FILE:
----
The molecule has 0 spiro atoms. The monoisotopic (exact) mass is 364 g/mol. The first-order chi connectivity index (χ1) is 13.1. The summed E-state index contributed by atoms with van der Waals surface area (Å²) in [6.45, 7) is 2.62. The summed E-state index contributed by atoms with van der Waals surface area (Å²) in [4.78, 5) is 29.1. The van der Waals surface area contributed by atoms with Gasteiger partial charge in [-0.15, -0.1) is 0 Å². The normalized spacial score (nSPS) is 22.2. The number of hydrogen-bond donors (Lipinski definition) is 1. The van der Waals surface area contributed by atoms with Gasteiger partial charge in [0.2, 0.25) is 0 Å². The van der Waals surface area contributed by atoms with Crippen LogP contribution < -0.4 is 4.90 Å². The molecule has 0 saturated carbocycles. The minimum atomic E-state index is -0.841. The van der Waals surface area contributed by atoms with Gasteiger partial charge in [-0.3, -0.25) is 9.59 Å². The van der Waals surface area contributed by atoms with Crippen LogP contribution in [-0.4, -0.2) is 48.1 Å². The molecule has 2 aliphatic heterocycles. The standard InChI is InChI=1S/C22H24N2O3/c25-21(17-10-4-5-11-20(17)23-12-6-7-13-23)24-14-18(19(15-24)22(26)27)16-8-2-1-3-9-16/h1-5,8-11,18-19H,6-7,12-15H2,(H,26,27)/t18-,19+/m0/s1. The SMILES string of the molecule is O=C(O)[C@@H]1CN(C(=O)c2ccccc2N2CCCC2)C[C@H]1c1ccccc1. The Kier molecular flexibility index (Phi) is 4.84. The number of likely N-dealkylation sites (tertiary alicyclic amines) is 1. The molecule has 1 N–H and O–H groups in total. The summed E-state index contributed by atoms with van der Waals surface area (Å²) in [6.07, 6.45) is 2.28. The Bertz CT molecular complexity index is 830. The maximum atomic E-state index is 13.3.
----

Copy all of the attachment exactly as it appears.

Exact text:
The molecule has 0 spiro atoms. The monoisotopic (exact) mass is 364 g/mol. The first-order chi connectivity index (χ1) is 13.1. The summed E-state index contributed by atoms with van der Waals surface area (Å²) in [6.45, 7) is 2.62. The summed E-state index contributed by atoms with van der Waals surface area (Å²) in [4.78, 5) is 29.1. The van der Waals surface area contributed by atoms with Gasteiger partial charge in [-0.15, -0.1) is 0 Å². The normalized spacial score (nSPS) is 22.2. The number of hydrogen-bond donors (Lipinski definition) is 1. The van der Waals surface area contributed by atoms with Gasteiger partial charge in [0.2, 0.25) is 0 Å². The van der Waals surface area contributed by atoms with Crippen LogP contribution < -0.4 is 4.90 Å². The molecule has 0 saturated carbocycles. The minimum atomic E-state index is -0.841. The van der Waals surface area contributed by atoms with Gasteiger partial charge in [-0.3, -0.25) is 9.59 Å². The van der Waals surface area contributed by atoms with Crippen LogP contribution in [-0.4, -0.2) is 48.1 Å². The molecule has 2 aliphatic heterocycles. The standard InChI is InChI=1S/C22H24N2O3/c25-21(17-10-4-5-11-20(17)23-12-6-7-13-23)24-14-18(19(15-24)22(26)27)16-8-2-1-3-9-16/h1-5,8-11,18-19H,6-7,12-15H2,(H,26,27)/t18-,19+/m0/s1. The SMILES string of the molecule is O=C(O)[C@@H]1CN(C(=O)c2ccccc2N2CCCC2)C[C@H]1c1ccccc1. The Kier molecular flexibility index (Phi) is 4.84. The number of likely N-dealkylation sites (tertiary alicyclic amines) is 1. The molecule has 1 N–H and O–H groups in total. The summed E-state index contributed by atoms with van der Waals surface area (Å²) in [6.07, 6.45) is 2.28. The Bertz CT molecular complexity index is 830. The maximum atomic E-state index is 13.3.